In terms of the action, expect to see sparks to fly just after the five minute gun is fired. This the pre start time. Both boats enter into the "engagement zone" from opposite ends of the start line, depending on their flag colour. The boat that enters from the right hand side begins on starboard right of the way tack wit the yellow flag and the baot on the left enters on port and must avoid the starboard boat. The choice of ends is made in a pre-race draw, a bit like the toss of a coin before th start of a football match determines which end you chose to play the first half from. The rules allow the starboard tack boat to change ends and 'hunt ' the other boat, and lure him into commiting a foul. This is however restricted to some extent and as soon as the starboard tack boat changes course it must allow the port tack boat enough time to avoid a collision. A penalty will be given if either th port boat does not respond in time or th estarboard boat changes course so close as to restrict the opposition from being able to avoid a bang. Being on starboard does not guarantee all the rights!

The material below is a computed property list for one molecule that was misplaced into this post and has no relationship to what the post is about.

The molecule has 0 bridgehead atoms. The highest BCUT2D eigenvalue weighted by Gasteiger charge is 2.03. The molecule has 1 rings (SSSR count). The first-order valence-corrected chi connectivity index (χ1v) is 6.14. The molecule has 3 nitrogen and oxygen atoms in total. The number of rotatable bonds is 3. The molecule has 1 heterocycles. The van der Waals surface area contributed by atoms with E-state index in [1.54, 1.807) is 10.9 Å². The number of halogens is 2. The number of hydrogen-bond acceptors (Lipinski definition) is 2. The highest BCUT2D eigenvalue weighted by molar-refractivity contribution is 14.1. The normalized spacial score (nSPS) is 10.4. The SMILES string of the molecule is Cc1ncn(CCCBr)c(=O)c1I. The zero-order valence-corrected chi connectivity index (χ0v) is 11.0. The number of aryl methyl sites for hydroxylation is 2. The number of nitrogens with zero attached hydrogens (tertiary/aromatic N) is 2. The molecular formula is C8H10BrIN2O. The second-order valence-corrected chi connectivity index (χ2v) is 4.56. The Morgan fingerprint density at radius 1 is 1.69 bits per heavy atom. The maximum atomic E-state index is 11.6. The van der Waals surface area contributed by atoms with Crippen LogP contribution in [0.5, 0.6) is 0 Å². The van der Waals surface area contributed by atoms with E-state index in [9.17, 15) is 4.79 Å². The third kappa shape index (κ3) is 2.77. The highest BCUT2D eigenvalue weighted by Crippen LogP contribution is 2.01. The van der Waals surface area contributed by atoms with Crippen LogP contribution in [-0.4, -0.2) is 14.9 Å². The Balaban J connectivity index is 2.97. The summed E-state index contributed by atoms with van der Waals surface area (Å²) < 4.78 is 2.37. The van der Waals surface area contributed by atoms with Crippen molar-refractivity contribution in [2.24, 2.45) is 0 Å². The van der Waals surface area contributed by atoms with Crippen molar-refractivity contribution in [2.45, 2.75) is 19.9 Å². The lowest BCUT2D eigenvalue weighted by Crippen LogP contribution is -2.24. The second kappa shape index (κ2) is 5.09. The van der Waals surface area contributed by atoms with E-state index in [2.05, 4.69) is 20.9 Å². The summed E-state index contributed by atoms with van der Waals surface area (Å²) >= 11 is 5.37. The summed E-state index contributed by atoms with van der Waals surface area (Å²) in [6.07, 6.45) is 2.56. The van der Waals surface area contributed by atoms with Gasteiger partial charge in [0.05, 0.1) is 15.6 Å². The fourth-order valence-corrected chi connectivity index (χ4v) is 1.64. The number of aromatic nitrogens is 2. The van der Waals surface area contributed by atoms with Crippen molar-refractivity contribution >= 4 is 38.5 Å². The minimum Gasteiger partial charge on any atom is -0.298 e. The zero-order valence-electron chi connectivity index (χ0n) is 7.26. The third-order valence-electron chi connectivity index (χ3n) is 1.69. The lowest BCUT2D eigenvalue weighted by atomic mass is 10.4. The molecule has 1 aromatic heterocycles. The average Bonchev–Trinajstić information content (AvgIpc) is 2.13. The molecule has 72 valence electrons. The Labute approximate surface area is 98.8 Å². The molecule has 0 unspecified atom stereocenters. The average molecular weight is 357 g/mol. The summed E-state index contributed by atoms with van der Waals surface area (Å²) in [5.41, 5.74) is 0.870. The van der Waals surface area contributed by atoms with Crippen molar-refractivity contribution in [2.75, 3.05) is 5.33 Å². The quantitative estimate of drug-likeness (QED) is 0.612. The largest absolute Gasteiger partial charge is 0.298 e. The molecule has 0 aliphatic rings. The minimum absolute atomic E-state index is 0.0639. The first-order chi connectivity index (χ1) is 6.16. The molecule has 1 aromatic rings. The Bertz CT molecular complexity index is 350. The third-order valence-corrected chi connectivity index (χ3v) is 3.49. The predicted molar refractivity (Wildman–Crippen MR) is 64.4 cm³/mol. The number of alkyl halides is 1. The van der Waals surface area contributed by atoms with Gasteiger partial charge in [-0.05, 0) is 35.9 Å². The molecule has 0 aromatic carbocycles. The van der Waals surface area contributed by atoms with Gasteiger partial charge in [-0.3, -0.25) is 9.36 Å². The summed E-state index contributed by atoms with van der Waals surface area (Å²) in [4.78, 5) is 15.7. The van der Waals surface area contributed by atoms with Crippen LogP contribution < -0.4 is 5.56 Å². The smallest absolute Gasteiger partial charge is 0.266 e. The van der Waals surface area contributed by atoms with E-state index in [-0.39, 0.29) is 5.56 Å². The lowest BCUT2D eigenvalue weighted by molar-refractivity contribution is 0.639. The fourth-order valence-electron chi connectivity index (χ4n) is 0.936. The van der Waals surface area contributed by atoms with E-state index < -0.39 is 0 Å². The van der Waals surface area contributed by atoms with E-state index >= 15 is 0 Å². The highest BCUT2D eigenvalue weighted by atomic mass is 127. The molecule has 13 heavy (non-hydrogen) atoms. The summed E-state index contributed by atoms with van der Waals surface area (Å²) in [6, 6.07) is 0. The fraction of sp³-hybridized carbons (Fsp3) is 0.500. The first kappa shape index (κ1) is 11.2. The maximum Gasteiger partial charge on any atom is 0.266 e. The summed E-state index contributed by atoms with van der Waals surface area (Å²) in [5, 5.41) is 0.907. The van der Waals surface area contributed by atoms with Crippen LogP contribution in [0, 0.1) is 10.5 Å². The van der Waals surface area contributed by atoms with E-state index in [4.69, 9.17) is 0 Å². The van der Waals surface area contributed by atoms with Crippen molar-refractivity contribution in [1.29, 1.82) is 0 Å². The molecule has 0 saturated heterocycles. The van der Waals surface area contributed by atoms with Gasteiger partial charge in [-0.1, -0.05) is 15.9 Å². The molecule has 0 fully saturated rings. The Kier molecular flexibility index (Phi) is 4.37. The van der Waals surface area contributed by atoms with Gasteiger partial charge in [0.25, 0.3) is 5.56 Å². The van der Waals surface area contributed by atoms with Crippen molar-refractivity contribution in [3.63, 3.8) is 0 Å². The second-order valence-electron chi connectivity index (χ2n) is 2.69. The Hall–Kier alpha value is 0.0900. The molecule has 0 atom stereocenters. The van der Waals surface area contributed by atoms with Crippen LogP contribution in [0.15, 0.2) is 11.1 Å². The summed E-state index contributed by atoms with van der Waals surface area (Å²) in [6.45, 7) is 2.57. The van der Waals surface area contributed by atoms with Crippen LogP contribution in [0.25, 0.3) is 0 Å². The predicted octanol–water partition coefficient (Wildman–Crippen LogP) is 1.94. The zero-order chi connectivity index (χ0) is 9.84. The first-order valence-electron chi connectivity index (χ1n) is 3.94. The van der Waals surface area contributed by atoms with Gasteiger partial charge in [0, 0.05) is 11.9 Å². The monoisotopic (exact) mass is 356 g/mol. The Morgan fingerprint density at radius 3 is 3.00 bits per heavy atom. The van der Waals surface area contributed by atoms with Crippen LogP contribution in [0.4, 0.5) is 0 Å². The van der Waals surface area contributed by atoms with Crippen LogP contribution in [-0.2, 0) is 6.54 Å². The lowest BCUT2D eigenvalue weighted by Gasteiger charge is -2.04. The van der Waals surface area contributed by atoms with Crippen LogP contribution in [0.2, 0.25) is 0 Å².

This first "coming together" of the boats is usually followed by one boat chasing the tail of the other, in a circular movement until one boat is dominant and is able to chase or force the other away from the start line, trying to block his return and make him start late. A whole series of other rules come into play at this stage which are probably a bit beyond the scope of this article btu which ultimately see a fascinating dance between the two boats right up until about 45 seconds before the start gun is fired when someone must led back to the start line. The time and distance judgement of the helmsman comes into play as each boat jostles with trying arrive at their favourite end of thestart line at full speed just as the start gun is fired. Arrive too early and one risks being over the start line before the gun goes and having to lose valuable distance by having to come back and start correctly. Arrive too late or badly influenced by the other boat and a similar disadvantage prevails.